- And now it’s time for some crime. Those misty/rainy days are perfect excuses for insulting in something a little dark but not too bloodthirsty. The British Crime Classics imprint sounds the perfect solution to me and thanks to the generosity of Ali at I am the possessor of The Hog’s Back Mystery by Freeman Wills Crofts which is set deep in the English countryside. You can see Ali’s review here and why I’m keen to read this.
- 1947 club: This is an initiative by Karen at Kaggsy’s Ramblings and Simon of Stuck in a Book which will run October 10-15. It’s only a few weeks ahead but I still don’t know what I am going to read. Maybe Hans Fallada’s Alone in Berlin which is based on the true story of a working class husband and wife who, acting alone, became part of the German Resistance. .More on the 1947 club is here
The order in which these books appear in my list has no significance at all. I reserve the right to read in whatever sequence I want ….
I equally reserve the right to read only some of them or indeed none of them if something else comes along that exerts a greater pull. 🙂
High Rising, Angela Thirkell’s debut novel in her Barsetshire series, was born out of adversity. Having left her husband in Australia on the pretext of taking a holiday in England, she resorted to writing chiefly through the need for money. She went on to write a further 28 novels all set in the fictional county created initially by Anthony Trollope.
This is the only Thirkell I will ever read. I wasn’t sure even before opening it that it would be my cup of tea but I’d heard her compared favourably to Barbara Pym to whom I have taken a shine this year. Pym’s writing is however a lot more sharp and insightful than Thirkell’s and it’s that edginess I was missing here. Reading High Rising was an experience about as substantial as eating an enormous meringue; it looks impressive but once you get your teeth into it, it dissolves into a sugary tasting nothingness.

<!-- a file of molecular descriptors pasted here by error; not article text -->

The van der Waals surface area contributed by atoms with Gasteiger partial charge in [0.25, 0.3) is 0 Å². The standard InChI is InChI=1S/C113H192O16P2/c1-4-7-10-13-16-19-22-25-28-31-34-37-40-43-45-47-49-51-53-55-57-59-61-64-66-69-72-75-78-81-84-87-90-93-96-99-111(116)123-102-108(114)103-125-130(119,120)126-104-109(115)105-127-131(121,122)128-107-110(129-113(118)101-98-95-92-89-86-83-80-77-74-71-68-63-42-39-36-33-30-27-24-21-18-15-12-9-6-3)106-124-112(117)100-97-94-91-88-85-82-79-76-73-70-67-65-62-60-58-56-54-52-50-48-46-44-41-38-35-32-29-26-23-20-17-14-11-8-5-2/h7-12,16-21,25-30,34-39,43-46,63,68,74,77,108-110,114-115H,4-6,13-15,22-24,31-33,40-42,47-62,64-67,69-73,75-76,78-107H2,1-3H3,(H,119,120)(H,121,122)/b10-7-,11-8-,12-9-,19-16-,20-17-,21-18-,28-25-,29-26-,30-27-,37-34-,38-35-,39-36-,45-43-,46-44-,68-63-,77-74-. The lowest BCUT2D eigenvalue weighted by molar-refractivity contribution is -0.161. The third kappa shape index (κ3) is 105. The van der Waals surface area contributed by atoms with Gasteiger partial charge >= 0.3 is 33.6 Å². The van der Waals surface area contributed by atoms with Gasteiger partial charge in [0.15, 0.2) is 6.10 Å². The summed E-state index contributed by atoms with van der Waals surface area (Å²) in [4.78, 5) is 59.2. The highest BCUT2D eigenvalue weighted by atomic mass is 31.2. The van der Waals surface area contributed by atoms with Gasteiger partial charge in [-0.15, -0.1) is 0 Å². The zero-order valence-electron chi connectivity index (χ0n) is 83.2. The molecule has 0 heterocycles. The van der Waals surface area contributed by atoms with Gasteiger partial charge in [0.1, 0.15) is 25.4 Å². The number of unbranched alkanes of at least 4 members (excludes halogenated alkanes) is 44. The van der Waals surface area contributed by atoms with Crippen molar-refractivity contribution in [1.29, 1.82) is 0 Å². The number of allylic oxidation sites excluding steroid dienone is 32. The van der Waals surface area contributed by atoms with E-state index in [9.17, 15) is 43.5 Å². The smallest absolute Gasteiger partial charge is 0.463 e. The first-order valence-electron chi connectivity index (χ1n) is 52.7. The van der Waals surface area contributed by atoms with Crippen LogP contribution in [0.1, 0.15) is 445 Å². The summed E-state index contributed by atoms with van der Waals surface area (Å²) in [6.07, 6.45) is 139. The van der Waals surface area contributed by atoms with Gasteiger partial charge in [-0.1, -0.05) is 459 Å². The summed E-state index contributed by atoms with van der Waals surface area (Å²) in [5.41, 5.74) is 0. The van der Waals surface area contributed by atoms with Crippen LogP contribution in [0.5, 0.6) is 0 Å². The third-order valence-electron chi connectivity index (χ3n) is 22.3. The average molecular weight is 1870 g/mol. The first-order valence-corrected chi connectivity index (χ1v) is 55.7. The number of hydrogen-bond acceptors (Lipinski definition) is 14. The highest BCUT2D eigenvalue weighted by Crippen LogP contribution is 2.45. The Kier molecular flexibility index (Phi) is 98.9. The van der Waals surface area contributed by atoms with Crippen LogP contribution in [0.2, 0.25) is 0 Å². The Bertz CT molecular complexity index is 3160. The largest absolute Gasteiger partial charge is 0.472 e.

High Rising rests on the reactions of a female author Laura Morland and her chums in a rural village when a dear friend George Knox (an author of historical biographies) acquires a new secretary. Morland and co decide the secretary Una Grey, or as they nickname her The Incubus, is a schemer who is out to get her claws into George using devious means such as poison pen notes. They set out to rescue their friend from sleepwalking into an inappropriate marriage. In parallel, there are some other budding romances that need to be nurtured and brought to a happy conclusion.
It’s all related in a light, amused tone by a narrator who exudes warmth and tenderness towards the main characters and their little foibles. Most of the time I found the gentle humour cloying though I did enjoy a few laugh aloud moments with the characterisation of Morland’s son Tony. This young boy is a force of super energy, totally absorbed in his own world and his obsession with motor railways.
‘I could get a Great Western model engine for seventeen shillings, but there is a much better LMS one for twenty-five shillings. Which do you think? ‘
‘I should think the Great Western, if it only costs seventeen shillings and the other is twenty-five’
‘Yes, but Mother you dont see. The Great Western would only pull a coal truck and one coach but the LMS would pull three coaches quite easily.’
‘Well what about the LMS one then?’
‘Yes but Mother then I’d have an LMS engine and Great Western coaches. Didn’t yiu know my coaches were all Great Western?’
‘Well Mother considering I was telling yiu all about them I thought you would know. mother which would you say?’
‘Look Tony’ said his mother,mystifying a desire to kill him, ‘there’s Mr Reid’s shop. we shall be home in a minute.’
‘But which do you think Mother? A Great Western to go with the coaches or do you think the LMS?’
And so on. You get the picture….
His incessant chatting is only one reason why his mother’s patience is tested to the limit: